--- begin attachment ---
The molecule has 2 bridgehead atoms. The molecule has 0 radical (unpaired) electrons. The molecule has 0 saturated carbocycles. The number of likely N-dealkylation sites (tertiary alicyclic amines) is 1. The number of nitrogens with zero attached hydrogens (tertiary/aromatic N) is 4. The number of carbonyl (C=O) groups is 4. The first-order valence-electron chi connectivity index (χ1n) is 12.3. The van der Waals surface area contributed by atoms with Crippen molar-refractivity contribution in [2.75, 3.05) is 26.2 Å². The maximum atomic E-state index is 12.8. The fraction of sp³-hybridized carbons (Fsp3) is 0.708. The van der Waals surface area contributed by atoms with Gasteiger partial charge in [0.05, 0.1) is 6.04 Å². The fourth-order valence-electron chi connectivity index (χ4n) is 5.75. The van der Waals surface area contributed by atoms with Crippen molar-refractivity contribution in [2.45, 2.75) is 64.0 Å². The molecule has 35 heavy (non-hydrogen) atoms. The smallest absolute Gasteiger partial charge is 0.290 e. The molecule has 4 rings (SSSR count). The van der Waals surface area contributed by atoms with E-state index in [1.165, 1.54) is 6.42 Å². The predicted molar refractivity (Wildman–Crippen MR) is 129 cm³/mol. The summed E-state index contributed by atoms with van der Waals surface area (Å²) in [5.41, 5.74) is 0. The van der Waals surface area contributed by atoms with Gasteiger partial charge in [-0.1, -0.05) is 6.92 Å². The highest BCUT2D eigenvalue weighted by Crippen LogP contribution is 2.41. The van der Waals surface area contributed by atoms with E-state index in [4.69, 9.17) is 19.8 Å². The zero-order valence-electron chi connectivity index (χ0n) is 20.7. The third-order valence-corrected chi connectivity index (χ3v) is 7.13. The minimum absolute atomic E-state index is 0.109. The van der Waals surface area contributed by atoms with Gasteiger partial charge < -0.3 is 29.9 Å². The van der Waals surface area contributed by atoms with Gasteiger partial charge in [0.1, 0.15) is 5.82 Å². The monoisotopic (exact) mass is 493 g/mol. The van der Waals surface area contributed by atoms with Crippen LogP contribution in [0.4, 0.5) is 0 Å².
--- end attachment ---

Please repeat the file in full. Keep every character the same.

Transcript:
The molecule has 2 bridgehead atoms. The molecule has 0 radical (unpaired) electrons. The molecule has 0 saturated carbocycles. The number of likely N-dealkylation sites (tertiary alicyclic amines) is 1. The number of nitrogens with zero attached hydrogens (tertiary/aromatic N) is 4. The number of carbonyl (C=O) groups is 4. The first-order valence-electron chi connectivity index (χ1n) is 12.3. The van der Waals surface area contributed by atoms with Crippen molar-refractivity contribution in [2.75, 3.05) is 26.2 Å². The maximum atomic E-state index is 12.8. The fraction of sp³-hybridized carbons (Fsp3) is 0.708. The van der Waals surface area contributed by atoms with Gasteiger partial charge in [0.05, 0.1) is 6.04 Å². The fourth-order valence-electron chi connectivity index (χ4n) is 5.75. The van der Waals surface area contributed by atoms with Crippen molar-refractivity contribution in [2.45, 2.75) is 64.0 Å². The molecule has 35 heavy (non-hydrogen) atoms. The smallest absolute Gasteiger partial charge is 0.290 e. The molecule has 4 rings (SSSR count). The van der Waals surface area contributed by atoms with E-state index in [1.165, 1.54) is 6.42 Å². The predicted molar refractivity (Wildman–Crippen MR) is 129 cm³/mol. The summed E-state index contributed by atoms with van der Waals surface area (Å²) in [5.41, 5.74) is 0. The van der Waals surface area contributed by atoms with Gasteiger partial charge in [-0.1, -0.05) is 6.92 Å². The highest BCUT2D eigenvalue weighted by Crippen LogP contribution is 2.41. The van der Waals surface area contributed by atoms with E-state index in [4.69, 9.17) is 19.8 Å². The zero-order valence-electron chi connectivity index (χ0n) is 20.7. The third-order valence-corrected chi connectivity index (χ3v) is 7.13. The minimum absolute atomic E-state index is 0.109. The van der Waals surface area contributed by atoms with Gasteiger partial charge < -0.3 is 29.9 Å². The van der Waals surface area contributed by atoms with Gasteiger partial charge in [0.1, 0.15) is 5.82 Å². The monoisotopic (exact) mass is 493 g/mol. The van der Waals surface area contributed by atoms with Crippen LogP contribution in [0.4, 0.5) is 0 Å².